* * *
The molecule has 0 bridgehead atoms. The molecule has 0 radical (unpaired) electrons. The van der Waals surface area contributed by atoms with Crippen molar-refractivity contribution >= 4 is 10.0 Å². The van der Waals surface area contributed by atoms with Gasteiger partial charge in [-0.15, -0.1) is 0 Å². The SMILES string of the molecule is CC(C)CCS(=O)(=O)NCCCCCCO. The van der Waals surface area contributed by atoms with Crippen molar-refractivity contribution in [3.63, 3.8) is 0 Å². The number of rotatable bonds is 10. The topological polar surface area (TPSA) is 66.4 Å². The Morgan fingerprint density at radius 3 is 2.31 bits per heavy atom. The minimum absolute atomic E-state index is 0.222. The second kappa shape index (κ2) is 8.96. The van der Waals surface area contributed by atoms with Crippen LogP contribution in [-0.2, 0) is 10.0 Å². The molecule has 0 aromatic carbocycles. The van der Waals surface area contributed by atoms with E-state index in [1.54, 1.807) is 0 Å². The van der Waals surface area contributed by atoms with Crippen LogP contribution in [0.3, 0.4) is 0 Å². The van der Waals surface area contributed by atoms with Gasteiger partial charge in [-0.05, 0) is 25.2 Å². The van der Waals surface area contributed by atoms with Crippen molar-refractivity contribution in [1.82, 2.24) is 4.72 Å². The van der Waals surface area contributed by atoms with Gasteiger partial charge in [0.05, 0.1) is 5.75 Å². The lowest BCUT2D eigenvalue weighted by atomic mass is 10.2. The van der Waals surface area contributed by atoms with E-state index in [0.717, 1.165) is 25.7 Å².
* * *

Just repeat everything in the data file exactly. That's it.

The molecule has 0 bridgehead atoms. The molecule has 0 radical (unpaired) electrons. The van der Waals surface area contributed by atoms with Crippen molar-refractivity contribution >= 4 is 10.0 Å². The van der Waals surface area contributed by atoms with Gasteiger partial charge in [-0.15, -0.1) is 0 Å². The SMILES string of the molecule is CC(C)CCS(=O)(=O)NCCCCCCO. The van der Waals surface area contributed by atoms with Crippen molar-refractivity contribution in [3.63, 3.8) is 0 Å². The number of rotatable bonds is 10. The topological polar surface area (TPSA) is 66.4 Å². The Morgan fingerprint density at radius 3 is 2.31 bits per heavy atom. The minimum absolute atomic E-state index is 0.222. The second kappa shape index (κ2) is 8.96. The van der Waals surface area contributed by atoms with Crippen LogP contribution in [-0.2, 0) is 10.0 Å². The molecule has 0 aromatic carbocycles. The van der Waals surface area contributed by atoms with E-state index in [1.54, 1.807) is 0 Å². The van der Waals surface area contributed by atoms with Crippen LogP contribution in [0.3, 0.4) is 0 Å². The van der Waals surface area contributed by atoms with Gasteiger partial charge in [-0.05, 0) is 25.2 Å². The van der Waals surface area contributed by atoms with Crippen molar-refractivity contribution in [1.82, 2.24) is 4.72 Å². The van der Waals surface area contributed by atoms with Gasteiger partial charge in [0.05, 0.1) is 5.75 Å². The lowest BCUT2D eigenvalue weighted by atomic mass is 10.2. The van der Waals surface area contributed by atoms with E-state index in [0.717, 1.165) is 25.7 Å².